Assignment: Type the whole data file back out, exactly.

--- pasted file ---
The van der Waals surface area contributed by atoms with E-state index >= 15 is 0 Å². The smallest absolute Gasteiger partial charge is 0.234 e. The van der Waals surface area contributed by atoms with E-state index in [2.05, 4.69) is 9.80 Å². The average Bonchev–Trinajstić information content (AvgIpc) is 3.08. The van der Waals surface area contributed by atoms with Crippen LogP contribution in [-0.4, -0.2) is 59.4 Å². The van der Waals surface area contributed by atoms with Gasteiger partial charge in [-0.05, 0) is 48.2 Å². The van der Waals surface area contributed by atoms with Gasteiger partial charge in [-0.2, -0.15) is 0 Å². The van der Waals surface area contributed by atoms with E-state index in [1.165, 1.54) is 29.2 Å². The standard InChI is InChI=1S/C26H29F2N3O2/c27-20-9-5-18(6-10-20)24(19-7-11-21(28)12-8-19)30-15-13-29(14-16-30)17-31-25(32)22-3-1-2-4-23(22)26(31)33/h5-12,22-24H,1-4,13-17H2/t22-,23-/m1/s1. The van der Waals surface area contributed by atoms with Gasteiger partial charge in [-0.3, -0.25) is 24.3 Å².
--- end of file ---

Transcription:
The van der Waals surface area contributed by atoms with E-state index >= 15 is 0 Å². The smallest absolute Gasteiger partial charge is 0.234 e. The van der Waals surface area contributed by atoms with E-state index in [2.05, 4.69) is 9.80 Å². The average Bonchev–Trinajstić information content (AvgIpc) is 3.08. The van der Waals surface area contributed by atoms with Crippen LogP contribution in [-0.4, -0.2) is 59.4 Å². The van der Waals surface area contributed by atoms with Gasteiger partial charge in [-0.05, 0) is 48.2 Å². The van der Waals surface area contributed by atoms with Gasteiger partial charge in [-0.2, -0.15) is 0 Å². The van der Waals surface area contributed by atoms with E-state index in [1.165, 1.54) is 29.2 Å². The standard InChI is InChI=1S/C26H29F2N3O2/c27-20-9-5-18(6-10-20)24(19-7-11-21(28)12-8-19)30-15-13-29(14-16-30)17-31-25(32)22-3-1-2-4-23(22)26(31)33/h5-12,22-24H,1-4,13-17H2/t22-,23-/m1/s1. The van der Waals surface area contributed by atoms with Gasteiger partial charge in [-0.3, -0.25) is 24.3 Å².